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I Hear Sparks: Pyramids with Nadja – S/T

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In putting together their split record, Toronto’s drone/shoegaze act Nadja and Denton’s noise/post-rock Pyramids have constructed a beautifully oblique, lingering piece of work that proves both challenging and absolutely pleasing.
Collaborations like this can be tricky to orchestrate, but the melding of styles here is marvellous and there’s plenty of beautiful noise to be heard across these four tracks.

Along with all members of both Nadja and Pyramids, the split record features a horde of additional players. Simon Raymonde (Cocteau Twins, This Mortal Coil) lends his bass to a pair of tracks, Albin Julius (Der Blutharsch) performs vocals on the fourth number, and Mineral’s Chris Simpson adds his own vocals on the second track.

Produced by James Plotkin (Khanate, Phantomsmasher), the Pyramids/Nadja split makes great use of the concepts of resonance and space. This isn’t a record that features players obsessed with piling as much noise as possible into the clear spaces; it is, instead, an extremely careful experiment with the subtleties and abruptness of sound and volume.

The balance between bands is apparent right from the monumental drone of “Into the Silent Waves.” With dark bass tones and a spooky, ethereal atmosphere, the piece feels like observing a massive creature moving across the tundra. It is deliberate and there’s an underlying current of immensity that moves things to the song’s supple plunge.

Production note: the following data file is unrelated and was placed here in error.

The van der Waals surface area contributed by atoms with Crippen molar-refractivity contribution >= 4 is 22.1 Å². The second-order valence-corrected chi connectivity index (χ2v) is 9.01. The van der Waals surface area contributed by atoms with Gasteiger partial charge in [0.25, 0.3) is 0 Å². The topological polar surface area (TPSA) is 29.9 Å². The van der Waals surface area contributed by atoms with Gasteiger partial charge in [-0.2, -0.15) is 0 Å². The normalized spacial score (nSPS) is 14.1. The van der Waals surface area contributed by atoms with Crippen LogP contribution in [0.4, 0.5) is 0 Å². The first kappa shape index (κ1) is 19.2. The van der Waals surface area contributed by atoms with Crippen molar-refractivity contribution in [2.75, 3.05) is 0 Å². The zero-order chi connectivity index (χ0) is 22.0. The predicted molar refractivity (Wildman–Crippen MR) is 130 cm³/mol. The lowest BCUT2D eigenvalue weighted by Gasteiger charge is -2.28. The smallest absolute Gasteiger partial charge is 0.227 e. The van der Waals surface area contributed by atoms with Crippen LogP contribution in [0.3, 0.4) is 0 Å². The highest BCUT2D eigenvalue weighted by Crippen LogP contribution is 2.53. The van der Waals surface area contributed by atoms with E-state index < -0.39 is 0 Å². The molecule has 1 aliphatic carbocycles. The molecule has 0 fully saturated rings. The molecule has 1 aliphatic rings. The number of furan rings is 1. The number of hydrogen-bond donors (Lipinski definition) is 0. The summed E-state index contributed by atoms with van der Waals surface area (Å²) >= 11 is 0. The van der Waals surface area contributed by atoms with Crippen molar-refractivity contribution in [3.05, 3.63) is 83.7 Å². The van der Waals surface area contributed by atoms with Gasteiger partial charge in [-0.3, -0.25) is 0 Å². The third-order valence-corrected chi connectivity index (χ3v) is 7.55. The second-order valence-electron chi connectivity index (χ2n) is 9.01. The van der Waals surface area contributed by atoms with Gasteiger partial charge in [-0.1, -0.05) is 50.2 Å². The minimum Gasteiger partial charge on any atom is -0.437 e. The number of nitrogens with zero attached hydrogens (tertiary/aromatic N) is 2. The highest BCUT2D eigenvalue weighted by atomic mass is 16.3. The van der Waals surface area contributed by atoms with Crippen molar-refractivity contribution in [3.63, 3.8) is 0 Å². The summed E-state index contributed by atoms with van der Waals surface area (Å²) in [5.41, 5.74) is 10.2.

Shifts in space and time govern the lovely “Another War.” Simpson’s vocals take over suddenly after about four minutes of spacious tone, with impulsive blasts of percussion adding precariousness and sharpness to the layers.

The pressure builds on the third and fourth cuts, with the steep drone and wraithlike wailing of the “Sound of Ice and Grass” leading organically in to the unrelenting, triumphant “An Angel Was Heard To Cry Over the City of Rome.”

A musical expedition that builds on each note eloquently and enthusiastically, the collaboration between the Pyramids and Nadja is terrific stuff. Constructed on the concept of sound and distance, it is a meaningful experiment that organically expands and contracts with beauty, eloquence, aggression, and scale.

About Jordan Richardson